Cell deformation and migration occurs during tumour metastasis. The expression of cytoskeletal and microfilament-related proteins is related to the deformation and migration of tumour cells. The human colon cancer cell line SW620 showed a larger number of intracellular microfilaments and a longer migration distance upon treatment with hepatocyte growth factor (HGF) compared with a control treatment. The study showed that HGF enhanced cell migration by activating the ERK/MAPK signalling pathway, thus promoting the invasion and metastasis of tumour cells. Further studies showed that protein phosphorylation is associated with regulation of the microfilament cytoskeleton (114115). Bray et al (114) demonstrated that ERK/MAPK signalling pathways transduce extracellular signals and regulate the expression of transcription factors that cause cytoskeleton deformation and enhance tumour invasion and metastasis. Blocking the ERK/MAPK signalling pathway may inhibit the role of HGF and other extracellular signals that promote cell movement, which inhibits tumour invasion and metastasis.

Role of activation of ERK/MAPK signalling pathway in tumour angiogenesis

All processes in cells, including tumour cells, require certain nutrients, which are provided to cells through blood vessels. In the absence of blood vessels, tumour tissues rarely exceed 2 mm3 (116); blood vessels are also the channels through which tumour metastasis occurs (117). Tumour angiogenesis involves not only the overexpression of angiogenic factors, but also the low expression of angiogenic inhibitors and an imbalance between the two (118). VEGF is an important pro-angiogenic factor and the most powerful pro-vascular endothelial growth cytokine that promotes cell division and vascular construction from esophageal cancer and ovarian cancer, increases microvascular permeability and promotes endothelial cell migration (119121).

ERK/MAPK signalling pathways can activate transcription factors to enhance the transcription of VEGF, increasing VEGF expression in tumour cells and promoting the formation of blood vessels. The MAPK/ERK pathway can inhibit thrombospondin-1, the expression of which promotes blood vessel formation and thus promotes tumour growth, invasion and metastasis. Interleukin (IL)-8 and VEGF are jointly expressed in various tumours and can promote tumour angiogenesis, growth and metastasis. ERK1/2 can be used as an alternative pathway to induce the expression of IL-8 and VEGF, thereby promoting the formation of tumour blood vessels. Inhibition of the ERK/MAPK signalling pathway provides a theoretical basis for inhibiting tumour angiogenesis, thereby inhibiting tumour growth and metastasis. Soula-Rothhut et al (122) showed that the MEK inhibitor U0126 inhibited the expression of thrombospondin-1 induced by follicular thyroid carcinoma-133. Activation of the ERK/MAPK signalling pathway plays a role in inducing VEGF expression in colorectal cancer (123). HGF upregulates the expression of VEGF in colorectal cancer cells through the MEK/MAPK or PI3K/AKT signalling pathways (124). Inhibition of MEK/MAPK and PI3K/AKT signalling pathways can reduce VEGF expression, inhibit tumour angiogenesis and inhibit tumour growth and metastasis.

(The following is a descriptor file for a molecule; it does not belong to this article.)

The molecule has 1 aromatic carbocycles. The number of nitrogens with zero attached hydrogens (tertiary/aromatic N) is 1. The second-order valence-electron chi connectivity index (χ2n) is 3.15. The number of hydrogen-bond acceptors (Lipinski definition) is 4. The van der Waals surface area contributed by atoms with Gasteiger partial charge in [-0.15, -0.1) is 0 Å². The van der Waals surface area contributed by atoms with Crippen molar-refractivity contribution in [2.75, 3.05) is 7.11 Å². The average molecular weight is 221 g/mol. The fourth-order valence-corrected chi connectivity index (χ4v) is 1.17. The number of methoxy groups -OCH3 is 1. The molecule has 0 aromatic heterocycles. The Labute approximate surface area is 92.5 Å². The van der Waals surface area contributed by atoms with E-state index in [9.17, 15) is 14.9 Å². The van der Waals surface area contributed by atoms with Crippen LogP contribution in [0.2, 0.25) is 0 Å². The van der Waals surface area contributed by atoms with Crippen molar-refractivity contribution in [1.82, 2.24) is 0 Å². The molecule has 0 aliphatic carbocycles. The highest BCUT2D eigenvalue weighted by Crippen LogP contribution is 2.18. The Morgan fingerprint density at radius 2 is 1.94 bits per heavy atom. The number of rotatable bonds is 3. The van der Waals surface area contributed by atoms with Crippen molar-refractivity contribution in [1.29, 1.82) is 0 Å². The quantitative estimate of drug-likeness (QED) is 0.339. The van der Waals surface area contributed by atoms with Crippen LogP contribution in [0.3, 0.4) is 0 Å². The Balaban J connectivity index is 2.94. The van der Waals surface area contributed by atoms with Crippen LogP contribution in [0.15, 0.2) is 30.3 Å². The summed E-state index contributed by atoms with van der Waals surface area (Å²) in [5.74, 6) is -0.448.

The downstream target of ERK/MAPK, the 70-kDa ribosomal S6 kinase 1 (p70S6K1), is an important regulator of cell cycle progression and proliferation. A study showed that vector-based small interfering RNA against p70S6K1 inhibited p70S6K1 activity in ovarian cancer cells and decreased VEGF protein expression (124). Downregulation of p70S6K1 inhibits the growth and angiogenesis of ovarian tumours and reduces the proliferation and expression levels of VEGF and hypoxia-inducible factor-1α in tumour tissues, further inhibiting the growth and angiogenesis of ovarian tumours (125).

Conclusions

This review summarized how the ERK/MAPK signalling pathway affects the occurrence and development of human tumours. Further studies will reveal additional details regarding the role of MAPK signalling pathways in tumour pathogenesis. The cellular signalling pathway is a complex network. Activation of a signalling molecule by its downstream signal has biological effects such as promoting or inhibiting tumour cell growth and invasion; however, the regulatory mechanism of synergism or antagonism among intracellular signalling pathways remains unclear. The role of signalling pathways in cellular processes requires further analysis to clarify the role of signalling pathways in tumorigenesis and development. This may further provide new methods for treating tumours.

Acknowledgements

Not applicable.

Funding

This study was supported by The Natural Science Foundation of Zhejiang Province (grant no. LY17H160060), the National Natural Science Foundation of China (grant nos. 31871402 and 81402162), the Experimental Animal Science and Technology Plan Projects of Zhejiang Province (grant no. 2017C37173) and the College Student's Science and Technology Innovation Project (grant no. 2018R417024).

Availability of data and materials

Not applicable.

Authors' contributions

YJG, WWP and SBL conceived and designed the article. YX and ZFS analysed the relevant literature. YJG wrote the manuscript and drew the figures. YJG, YX, ZFS and LLH made revised the manuscript. YJG, WWP and SBL are responsible for text layout.

Ethics approval and consent to participate

Not applicable.

Patient consent for publication

Not applicable.

Competing interests

The authors declare that they have no competing interests.

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APA
Guo, Y., Pan, W., Liu, S., Shen, Z., Xu, Y., & Hu, L. (2020). ERK/MAPK signalling pathway and tumorigenesis (Review). Experimental and Therapeutic Medicine, 19, 1997-2007. https://doi.org/10.3892/etm.2020.8454
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Guo, Y., Pan, W., Liu, S., Shen, Z., Xu, Y., Hu, L."ERK/MAPK signalling pathway and tumorigenesis (Review)". Experimental and Therapeutic Medicine 19.3 (2020): 1997-2007.
Chicago
Guo, Y., Pan, W., Liu, S., Shen, Z., Xu, Y., Hu, L."ERK/MAPK signalling pathway and tumorigenesis (Review)". Experimental and Therapeutic Medicine 19, no. 3 (2020): 1997-2007. https://doi.org/10.3892/etm.2020.8454